Sydney dance organisation Shaun Parker & Company continues to push the boundaries of traditional dance and arts with a collaboration in conjunction with Australia’s first openly gay male rapper JamarzOnMarz (James Emmanuel). Black, queer, and undeniably talented, JamarzOnMarz defies the typical hetero visual representations that dominate hip-hop, and has previously caught the attention of diverse artists including Solange Knowles, Marcia Hines, and Courtney Act.
Dropping his latest single Tomorrow on Friday 30th October, the song and its accompanying video tell an entertaining but important and true story of the rapper’s own experiences with discrimination and coming out. Written about his partner, Tomorrow follows the feelings that accompany first (same sex) love, and is performed in both English and Swahili, the latter an act of defiance by the artist whose motherland of Kenya still considers homosexuality a crime. Filmed in a classroom and leading to a scene where James is dragged to the principal’s office to have his head forcibly shaved, it was his own experiences that shaped the narrative. Continue reading SHAUN PARKER AND COMPANY AND JAMARZONMARZ : A UNIQUE COLLABORATION→
To break the chains that turn flesh rancid and to breach the fetters that bind the heart, takes the gall and grit that only a freak of Shakespearean audacity can ignite without being consumed in the brazen fire of Art.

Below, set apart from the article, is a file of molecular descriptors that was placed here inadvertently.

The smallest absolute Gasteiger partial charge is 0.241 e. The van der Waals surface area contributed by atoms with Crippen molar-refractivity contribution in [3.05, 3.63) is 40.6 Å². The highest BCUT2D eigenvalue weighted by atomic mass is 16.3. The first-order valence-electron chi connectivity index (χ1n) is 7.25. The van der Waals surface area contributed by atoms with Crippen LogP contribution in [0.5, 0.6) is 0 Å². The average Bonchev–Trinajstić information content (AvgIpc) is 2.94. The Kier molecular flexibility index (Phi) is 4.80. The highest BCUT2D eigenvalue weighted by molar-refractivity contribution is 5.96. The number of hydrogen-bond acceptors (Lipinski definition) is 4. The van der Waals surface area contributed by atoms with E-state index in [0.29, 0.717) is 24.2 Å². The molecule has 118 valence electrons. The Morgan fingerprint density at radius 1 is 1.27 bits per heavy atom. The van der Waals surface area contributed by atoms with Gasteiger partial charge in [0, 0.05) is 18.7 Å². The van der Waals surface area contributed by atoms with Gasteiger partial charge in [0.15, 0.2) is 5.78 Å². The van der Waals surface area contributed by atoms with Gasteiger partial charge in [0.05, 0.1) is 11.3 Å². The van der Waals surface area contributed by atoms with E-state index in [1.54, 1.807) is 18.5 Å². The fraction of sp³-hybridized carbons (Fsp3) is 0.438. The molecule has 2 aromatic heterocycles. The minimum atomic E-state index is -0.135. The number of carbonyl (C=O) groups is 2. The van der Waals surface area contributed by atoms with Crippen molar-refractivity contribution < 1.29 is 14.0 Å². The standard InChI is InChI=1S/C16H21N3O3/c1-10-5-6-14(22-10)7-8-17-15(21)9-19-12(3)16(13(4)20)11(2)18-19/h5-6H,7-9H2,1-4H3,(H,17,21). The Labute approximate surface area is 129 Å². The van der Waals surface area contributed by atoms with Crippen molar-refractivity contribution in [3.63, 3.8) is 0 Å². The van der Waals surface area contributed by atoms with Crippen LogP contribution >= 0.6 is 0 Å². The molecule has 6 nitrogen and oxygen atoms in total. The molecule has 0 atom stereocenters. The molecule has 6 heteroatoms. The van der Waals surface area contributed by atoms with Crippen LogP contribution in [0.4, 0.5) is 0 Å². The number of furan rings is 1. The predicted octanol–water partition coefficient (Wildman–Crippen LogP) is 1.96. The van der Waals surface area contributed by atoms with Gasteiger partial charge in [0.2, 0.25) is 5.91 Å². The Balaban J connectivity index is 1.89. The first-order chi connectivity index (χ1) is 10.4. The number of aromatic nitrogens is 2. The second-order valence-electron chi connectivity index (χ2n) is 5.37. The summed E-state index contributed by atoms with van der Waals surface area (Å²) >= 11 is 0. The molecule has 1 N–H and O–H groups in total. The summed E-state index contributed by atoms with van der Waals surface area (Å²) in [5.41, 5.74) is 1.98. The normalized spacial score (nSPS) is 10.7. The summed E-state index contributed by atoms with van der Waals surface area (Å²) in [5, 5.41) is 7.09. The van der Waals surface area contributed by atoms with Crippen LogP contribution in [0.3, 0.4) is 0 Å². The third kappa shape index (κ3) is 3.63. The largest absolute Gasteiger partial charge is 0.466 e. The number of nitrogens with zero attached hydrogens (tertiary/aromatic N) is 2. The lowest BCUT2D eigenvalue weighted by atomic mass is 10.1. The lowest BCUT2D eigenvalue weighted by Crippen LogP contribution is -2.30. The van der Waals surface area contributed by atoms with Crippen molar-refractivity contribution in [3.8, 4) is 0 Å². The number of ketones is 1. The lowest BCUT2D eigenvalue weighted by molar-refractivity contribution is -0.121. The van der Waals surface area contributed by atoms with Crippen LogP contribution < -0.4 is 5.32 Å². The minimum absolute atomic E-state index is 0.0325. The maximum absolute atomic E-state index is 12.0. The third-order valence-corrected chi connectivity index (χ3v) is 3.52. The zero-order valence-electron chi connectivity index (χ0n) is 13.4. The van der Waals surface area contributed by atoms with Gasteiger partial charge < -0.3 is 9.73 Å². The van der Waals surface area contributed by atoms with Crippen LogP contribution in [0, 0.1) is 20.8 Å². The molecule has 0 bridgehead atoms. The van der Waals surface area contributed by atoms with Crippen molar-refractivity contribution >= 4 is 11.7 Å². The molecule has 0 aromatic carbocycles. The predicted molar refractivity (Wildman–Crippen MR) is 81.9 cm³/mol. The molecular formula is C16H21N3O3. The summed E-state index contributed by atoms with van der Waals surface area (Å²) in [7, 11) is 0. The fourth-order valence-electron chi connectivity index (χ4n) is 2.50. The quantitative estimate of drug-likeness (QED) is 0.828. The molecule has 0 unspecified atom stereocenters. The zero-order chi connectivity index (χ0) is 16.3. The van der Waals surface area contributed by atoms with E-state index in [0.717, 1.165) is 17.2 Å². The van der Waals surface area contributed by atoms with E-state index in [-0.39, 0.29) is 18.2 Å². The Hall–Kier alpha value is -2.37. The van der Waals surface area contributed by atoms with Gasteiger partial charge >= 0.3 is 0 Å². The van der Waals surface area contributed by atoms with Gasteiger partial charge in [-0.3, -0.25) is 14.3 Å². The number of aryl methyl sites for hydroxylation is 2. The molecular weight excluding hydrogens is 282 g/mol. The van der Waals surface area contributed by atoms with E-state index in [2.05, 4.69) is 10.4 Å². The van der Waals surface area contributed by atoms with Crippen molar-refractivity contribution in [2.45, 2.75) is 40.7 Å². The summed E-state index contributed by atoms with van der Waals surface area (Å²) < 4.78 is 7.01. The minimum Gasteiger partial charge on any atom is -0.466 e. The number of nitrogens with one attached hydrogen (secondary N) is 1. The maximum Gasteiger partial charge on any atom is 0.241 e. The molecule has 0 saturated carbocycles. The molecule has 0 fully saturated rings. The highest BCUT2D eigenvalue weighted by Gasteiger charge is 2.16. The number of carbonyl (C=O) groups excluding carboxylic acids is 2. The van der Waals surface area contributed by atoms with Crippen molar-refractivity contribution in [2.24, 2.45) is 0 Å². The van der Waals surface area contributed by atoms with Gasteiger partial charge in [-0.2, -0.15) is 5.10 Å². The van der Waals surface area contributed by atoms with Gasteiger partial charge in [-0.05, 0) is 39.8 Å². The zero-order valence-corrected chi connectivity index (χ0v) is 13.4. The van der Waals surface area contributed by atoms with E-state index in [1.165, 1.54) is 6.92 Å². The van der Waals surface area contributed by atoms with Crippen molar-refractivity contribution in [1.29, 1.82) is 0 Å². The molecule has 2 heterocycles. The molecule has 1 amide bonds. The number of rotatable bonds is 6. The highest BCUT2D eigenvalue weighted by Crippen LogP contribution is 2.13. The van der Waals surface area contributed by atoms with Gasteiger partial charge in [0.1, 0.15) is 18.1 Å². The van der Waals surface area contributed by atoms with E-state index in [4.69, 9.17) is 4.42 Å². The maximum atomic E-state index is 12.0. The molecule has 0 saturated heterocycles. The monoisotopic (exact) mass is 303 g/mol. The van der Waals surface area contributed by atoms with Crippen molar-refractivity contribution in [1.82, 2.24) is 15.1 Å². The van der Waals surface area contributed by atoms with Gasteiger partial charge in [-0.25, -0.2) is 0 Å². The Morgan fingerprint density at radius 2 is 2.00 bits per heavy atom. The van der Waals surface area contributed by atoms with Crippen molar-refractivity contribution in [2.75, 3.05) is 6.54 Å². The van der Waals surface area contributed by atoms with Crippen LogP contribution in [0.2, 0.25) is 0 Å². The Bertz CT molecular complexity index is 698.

Very few have what it takes to throw off the well tried practice of well worn kudos and established norms and come out triumphant. Among the rare, happy few is choreographer Shaun Parker.
With AM I, Shaun Parker & Company continues to redefine Australian dance and identity. This work relies heavily on traditional Indian forms of performance and Chinese martial arts, to create a new contemporary dance that is not only about Australia but also an international landscape. As societies come to terms with technological advancements and multiplicity in their cultural compositions, art begins to conflate and we seem to be arriving at a time when a universality, in creativity and practice, usurps geographical differences. Shaun Parker’s work is international not only because of its high standards, but also because of its global language.
Delighted, intrigued, mesmerised, astounded. These were the gamut of emotions I shared with the opening night audience at HAPPY AS LARRY last night at the Seymour Centre. It started fifteen minutes late due to a technical hitch, but it was certainly worth the wait.
There were stunning performances from every one of this stellar cast of near consummate dancers. (I saw a news item on the ABC featuring contemporary dance from the Sydney Dance Company this morning which only served to highlight the extreme talent of all concerned with this show!) . Their acrobatic and isolation skills met every challenge of perhaps the most innovative choreography this reviewer has seen and wove an almost hypnotic trance over the audience from start to finish.
Of special note were the routines from Timothy Ohl and Sophia Ndaba, the set and general design from Adam Gardnir and the composition from composers Nick Wales and Bree Van Reyk.
My only reservations were that the volume of the music reached ear piercing levels near the end and was indeed a bit predictable by that stage. Also, although I definitely saw the Boss and the Mediator characters, I felt the others were a little hard to discern and in retrospect I would have nominated determined rather than happy as the overarching feel of the show.
Nevertheless this show is a spectacular must see.
Shaun Parker & Company production HAPPY AS LARRY opened at the Seymour Centre on September 10 and plays until September 14, 2103.
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